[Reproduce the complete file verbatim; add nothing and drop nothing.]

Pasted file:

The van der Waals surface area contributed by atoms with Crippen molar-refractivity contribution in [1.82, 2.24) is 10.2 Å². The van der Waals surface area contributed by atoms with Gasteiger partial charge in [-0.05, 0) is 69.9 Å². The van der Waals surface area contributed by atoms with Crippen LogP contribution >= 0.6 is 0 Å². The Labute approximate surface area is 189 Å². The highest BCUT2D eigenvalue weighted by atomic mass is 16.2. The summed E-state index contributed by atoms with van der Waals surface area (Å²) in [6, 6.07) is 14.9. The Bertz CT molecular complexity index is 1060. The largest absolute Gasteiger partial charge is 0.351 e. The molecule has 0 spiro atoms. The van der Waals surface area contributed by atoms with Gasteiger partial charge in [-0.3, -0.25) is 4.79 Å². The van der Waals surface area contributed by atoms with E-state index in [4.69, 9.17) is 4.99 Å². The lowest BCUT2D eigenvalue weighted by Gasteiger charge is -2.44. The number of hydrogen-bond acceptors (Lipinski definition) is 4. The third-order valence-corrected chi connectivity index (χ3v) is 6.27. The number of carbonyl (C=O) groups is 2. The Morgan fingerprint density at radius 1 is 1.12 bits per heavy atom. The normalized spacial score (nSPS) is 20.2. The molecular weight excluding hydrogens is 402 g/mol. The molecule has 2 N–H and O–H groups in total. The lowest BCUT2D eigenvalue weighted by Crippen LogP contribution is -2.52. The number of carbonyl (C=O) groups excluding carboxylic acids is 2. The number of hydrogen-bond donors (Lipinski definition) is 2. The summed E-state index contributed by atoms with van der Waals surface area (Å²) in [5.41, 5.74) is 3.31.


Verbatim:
The van der Waals surface area contributed by atoms with Crippen molar-refractivity contribution in [1.82, 2.24) is 10.2 Å². The van der Waals surface area contributed by atoms with Gasteiger partial charge in [-0.05, 0) is 69.9 Å². The van der Waals surface area contributed by atoms with Crippen LogP contribution >= 0.6 is 0 Å². The Labute approximate surface area is 189 Å². The highest BCUT2D eigenvalue weighted by atomic mass is 16.2. The summed E-state index contributed by atoms with van der Waals surface area (Å²) in [6, 6.07) is 14.9. The Bertz CT molecular complexity index is 1060. The largest absolute Gasteiger partial charge is 0.351 e. The molecule has 0 spiro atoms. The van der Waals surface area contributed by atoms with Gasteiger partial charge in [-0.3, -0.25) is 4.79 Å². The van der Waals surface area contributed by atoms with E-state index in [4.69, 9.17) is 4.99 Å². The lowest BCUT2D eigenvalue weighted by Gasteiger charge is -2.44. The number of hydrogen-bond acceptors (Lipinski definition) is 4. The third-order valence-corrected chi connectivity index (χ3v) is 6.27. The number of carbonyl (C=O) groups is 2. The Morgan fingerprint density at radius 1 is 1.12 bits per heavy atom. The normalized spacial score (nSPS) is 20.2. The molecular weight excluding hydrogens is 402 g/mol. The molecule has 2 N–H and O–H groups in total. The lowest BCUT2D eigenvalue weighted by Crippen LogP contribution is -2.52. The number of carbonyl (C=O) groups excluding carboxylic acids is 2. The number of hydrogen-bond donors (Lipinski definition) is 2. The summed E-state index contributed by atoms with van der Waals surface area (Å²) in [5.41, 5.74) is 3.31.